. Gastric lavage
Gastric lavage
Gastric lavage, also commonly called stomach pumping or Gastric irrigation, is the process of cleaning out the contents of the stomach. It has been used for over 200 years as a means of eliminating poisons from the stomach. Such devices are normally used on a person who has ingested a poison or...

 is now rarely used, but can be considered if the amount ingested is potentially life-threatening, and it can be performed within 60 minutes of ingestion. Emesis
Vomiting
Vomiting is the forceful expulsion of the contents of one's stomach through the mouth and sometimes the nose...

 is not recommended. The majority of ibuprofen ingestions produce only mild effects and the management of overdose is straightforward. Standard measures to maintain normal urine output should be instituted and renal function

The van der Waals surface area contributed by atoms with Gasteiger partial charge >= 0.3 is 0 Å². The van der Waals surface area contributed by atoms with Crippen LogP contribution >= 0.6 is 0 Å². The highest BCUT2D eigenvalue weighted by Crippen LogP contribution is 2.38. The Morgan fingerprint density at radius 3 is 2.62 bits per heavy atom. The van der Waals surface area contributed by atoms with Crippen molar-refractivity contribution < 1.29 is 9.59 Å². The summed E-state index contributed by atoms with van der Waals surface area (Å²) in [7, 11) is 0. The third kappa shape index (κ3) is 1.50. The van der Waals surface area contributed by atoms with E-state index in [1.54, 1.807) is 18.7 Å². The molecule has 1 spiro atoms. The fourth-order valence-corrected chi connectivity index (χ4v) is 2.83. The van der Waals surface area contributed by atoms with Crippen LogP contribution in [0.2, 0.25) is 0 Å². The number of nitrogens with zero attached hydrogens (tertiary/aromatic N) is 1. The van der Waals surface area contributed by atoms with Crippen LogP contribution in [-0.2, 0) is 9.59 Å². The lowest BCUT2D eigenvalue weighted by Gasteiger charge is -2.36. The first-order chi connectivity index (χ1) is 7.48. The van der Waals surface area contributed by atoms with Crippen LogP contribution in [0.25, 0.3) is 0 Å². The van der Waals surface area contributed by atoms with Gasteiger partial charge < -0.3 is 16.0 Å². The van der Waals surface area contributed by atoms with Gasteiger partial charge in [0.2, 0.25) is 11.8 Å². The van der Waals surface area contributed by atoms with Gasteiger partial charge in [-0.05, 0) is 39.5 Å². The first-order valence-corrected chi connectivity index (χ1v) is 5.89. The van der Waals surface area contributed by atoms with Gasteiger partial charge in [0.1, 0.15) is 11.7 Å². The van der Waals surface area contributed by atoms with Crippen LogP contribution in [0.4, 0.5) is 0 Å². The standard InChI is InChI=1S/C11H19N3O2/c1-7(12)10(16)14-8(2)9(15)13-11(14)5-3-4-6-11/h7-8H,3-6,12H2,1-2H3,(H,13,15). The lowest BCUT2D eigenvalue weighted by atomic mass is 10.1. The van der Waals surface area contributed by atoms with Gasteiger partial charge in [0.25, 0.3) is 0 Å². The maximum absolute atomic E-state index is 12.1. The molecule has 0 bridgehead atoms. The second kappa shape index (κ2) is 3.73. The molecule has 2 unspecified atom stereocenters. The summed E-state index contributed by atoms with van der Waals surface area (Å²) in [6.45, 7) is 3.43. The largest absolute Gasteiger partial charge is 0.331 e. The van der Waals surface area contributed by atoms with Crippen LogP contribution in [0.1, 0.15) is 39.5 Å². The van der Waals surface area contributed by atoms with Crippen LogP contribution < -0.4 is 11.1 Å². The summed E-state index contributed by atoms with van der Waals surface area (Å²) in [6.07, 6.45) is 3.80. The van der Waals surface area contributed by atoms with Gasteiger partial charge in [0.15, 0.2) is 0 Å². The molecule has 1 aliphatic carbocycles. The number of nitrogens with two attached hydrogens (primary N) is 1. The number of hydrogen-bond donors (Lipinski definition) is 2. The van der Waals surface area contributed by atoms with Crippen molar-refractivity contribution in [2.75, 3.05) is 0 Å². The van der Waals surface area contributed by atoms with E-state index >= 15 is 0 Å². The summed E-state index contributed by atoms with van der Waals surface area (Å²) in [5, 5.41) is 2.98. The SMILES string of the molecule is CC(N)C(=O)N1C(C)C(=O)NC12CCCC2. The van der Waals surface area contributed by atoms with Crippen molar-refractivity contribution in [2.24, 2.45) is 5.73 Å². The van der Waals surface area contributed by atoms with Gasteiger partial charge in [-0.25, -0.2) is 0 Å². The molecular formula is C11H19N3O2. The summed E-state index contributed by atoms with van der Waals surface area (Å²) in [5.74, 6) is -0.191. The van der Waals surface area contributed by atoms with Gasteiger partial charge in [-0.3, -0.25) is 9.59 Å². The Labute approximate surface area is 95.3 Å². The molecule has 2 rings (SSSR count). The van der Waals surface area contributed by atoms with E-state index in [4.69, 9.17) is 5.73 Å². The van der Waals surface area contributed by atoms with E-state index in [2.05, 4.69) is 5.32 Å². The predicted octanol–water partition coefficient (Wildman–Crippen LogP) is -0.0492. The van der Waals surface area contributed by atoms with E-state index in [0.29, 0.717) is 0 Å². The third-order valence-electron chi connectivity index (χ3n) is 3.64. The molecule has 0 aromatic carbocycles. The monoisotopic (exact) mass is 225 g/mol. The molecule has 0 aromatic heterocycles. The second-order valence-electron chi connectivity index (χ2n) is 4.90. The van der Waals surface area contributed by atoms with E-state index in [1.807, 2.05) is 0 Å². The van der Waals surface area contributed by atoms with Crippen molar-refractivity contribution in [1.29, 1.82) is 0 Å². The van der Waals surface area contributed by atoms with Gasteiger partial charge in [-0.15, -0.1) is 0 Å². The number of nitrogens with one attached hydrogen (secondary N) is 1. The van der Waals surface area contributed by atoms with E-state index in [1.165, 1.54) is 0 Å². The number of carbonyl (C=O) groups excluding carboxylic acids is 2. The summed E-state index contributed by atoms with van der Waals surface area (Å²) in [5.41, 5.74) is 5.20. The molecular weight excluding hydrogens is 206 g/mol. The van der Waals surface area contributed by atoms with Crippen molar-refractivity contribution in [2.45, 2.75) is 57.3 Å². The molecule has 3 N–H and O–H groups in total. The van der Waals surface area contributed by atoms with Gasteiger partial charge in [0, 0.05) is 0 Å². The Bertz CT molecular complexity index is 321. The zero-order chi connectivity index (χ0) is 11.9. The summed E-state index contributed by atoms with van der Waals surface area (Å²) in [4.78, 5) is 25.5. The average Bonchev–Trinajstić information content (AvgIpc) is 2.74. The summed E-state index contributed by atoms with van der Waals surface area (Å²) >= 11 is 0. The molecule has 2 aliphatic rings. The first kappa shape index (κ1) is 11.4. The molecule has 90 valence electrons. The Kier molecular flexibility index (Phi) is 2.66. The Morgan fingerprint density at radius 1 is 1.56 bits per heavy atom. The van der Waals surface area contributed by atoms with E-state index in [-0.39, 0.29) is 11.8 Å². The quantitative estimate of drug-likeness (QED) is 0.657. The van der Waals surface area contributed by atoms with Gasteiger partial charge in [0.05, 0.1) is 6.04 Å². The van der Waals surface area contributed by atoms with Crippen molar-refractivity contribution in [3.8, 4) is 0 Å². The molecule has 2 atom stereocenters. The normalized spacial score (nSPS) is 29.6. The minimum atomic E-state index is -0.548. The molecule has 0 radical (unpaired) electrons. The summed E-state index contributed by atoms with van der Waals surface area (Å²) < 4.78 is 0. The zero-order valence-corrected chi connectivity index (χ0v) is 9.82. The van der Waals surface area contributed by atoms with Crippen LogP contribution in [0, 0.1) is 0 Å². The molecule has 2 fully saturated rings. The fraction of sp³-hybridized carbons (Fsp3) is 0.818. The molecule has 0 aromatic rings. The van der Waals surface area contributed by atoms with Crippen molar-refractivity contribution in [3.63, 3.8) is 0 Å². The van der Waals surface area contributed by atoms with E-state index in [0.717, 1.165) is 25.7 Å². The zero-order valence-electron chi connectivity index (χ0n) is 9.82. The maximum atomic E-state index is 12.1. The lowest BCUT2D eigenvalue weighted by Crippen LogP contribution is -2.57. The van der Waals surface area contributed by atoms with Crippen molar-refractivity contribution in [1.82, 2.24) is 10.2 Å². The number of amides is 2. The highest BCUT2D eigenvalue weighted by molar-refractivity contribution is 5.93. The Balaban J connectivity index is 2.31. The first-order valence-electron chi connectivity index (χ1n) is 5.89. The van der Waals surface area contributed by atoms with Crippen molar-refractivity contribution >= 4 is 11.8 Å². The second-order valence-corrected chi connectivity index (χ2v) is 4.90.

Renal function
Renal function, in nephrology, is an indication of the state of the kidney and its role in renal physiology. Glomerular filtration rate describes the flow rate of filtered fluid through the kidney...

 monitored. Since ibuprofen has acidic properties and is also excreted in the urine, forced alkaline diuresis
Forced diuresis
Forced diuresis may enhance the excretion of certain drugs in urine and is used to treat drug overdose or poisoning of these drugs and hemorrhagic cystitis.-Diuretics:...

 is theoretically beneficial. However, because ibuprofen is highly protein-bound in the blood, there is minimal renal excretion of unchanged drug. Forced alkaline diuresis is, therefore, of limited benefit.
Symptomatic therapy for hypotension, GI bleeding, acidosis, and renal toxicity may be indicated. On occasion, close monitoring in an intensive care unit for several days is necessary. If a patient survives the acute intoxication, he or she will usually experience no late sequelae.